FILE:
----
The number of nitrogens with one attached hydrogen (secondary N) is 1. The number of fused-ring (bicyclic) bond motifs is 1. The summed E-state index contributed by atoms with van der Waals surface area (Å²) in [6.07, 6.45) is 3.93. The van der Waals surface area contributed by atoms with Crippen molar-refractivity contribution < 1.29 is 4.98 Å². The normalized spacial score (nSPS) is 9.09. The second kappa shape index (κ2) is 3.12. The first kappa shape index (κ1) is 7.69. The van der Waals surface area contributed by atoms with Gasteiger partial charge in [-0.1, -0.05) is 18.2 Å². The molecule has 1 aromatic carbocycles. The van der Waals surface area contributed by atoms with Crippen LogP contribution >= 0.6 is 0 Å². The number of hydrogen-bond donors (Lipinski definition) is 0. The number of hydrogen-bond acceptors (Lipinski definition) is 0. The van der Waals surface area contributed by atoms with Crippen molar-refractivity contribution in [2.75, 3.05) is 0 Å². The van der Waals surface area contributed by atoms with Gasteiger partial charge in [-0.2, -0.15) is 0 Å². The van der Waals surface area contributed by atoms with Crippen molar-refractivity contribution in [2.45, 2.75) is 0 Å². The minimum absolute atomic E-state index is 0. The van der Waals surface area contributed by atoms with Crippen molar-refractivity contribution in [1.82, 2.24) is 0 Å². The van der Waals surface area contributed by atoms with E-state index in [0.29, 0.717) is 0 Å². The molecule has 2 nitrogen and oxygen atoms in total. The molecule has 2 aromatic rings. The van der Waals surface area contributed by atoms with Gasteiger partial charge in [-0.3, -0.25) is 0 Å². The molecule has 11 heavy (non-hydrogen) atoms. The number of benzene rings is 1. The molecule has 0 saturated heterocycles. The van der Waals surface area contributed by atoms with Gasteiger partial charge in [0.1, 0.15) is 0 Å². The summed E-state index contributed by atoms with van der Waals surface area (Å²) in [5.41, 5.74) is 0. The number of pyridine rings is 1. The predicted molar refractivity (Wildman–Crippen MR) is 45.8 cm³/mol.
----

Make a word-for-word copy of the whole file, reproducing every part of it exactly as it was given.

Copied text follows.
The number of nitrogens with one attached hydrogen (secondary N) is 1. The number of fused-ring (bicyclic) bond motifs is 1. The summed E-state index contributed by atoms with van der Waals surface area (Å²) in [6.07, 6.45) is 3.93. The van der Waals surface area contributed by atoms with Crippen molar-refractivity contribution < 1.29 is 4.98 Å². The normalized spacial score (nSPS) is 9.09. The second kappa shape index (κ2) is 3.12. The first kappa shape index (κ1) is 7.69. The van der Waals surface area contributed by atoms with Gasteiger partial charge in [-0.1, -0.05) is 18.2 Å². The molecule has 1 aromatic carbocycles. The van der Waals surface area contributed by atoms with Crippen LogP contribution >= 0.6 is 0 Å². The number of hydrogen-bond donors (Lipinski definition) is 0. The number of hydrogen-bond acceptors (Lipinski definition) is 0. The van der Waals surface area contributed by atoms with Crippen molar-refractivity contribution in [2.75, 3.05) is 0 Å². The van der Waals surface area contributed by atoms with Gasteiger partial charge in [-0.2, -0.15) is 0 Å². The van der Waals surface area contributed by atoms with Crippen molar-refractivity contribution in [2.45, 2.75) is 0 Å². The minimum absolute atomic E-state index is 0. The van der Waals surface area contributed by atoms with Crippen molar-refractivity contribution in [1.82, 2.24) is 0 Å². The van der Waals surface area contributed by atoms with E-state index in [0.29, 0.717) is 0 Å². The molecule has 2 nitrogen and oxygen atoms in total. The molecule has 2 aromatic rings. The van der Waals surface area contributed by atoms with Gasteiger partial charge in [-0.3, -0.25) is 0 Å². The molecule has 11 heavy (non-hydrogen) atoms. The number of benzene rings is 1. The molecule has 0 saturated heterocycles. The van der Waals surface area contributed by atoms with Gasteiger partial charge in [0.1, 0.15) is 0 Å². The summed E-state index contributed by atoms with van der Waals surface area (Å²) in [5.41, 5.74) is 0. The number of pyridine rings is 1. The predicted molar refractivity (Wildman–Crippen MR) is 45.8 cm³/mol.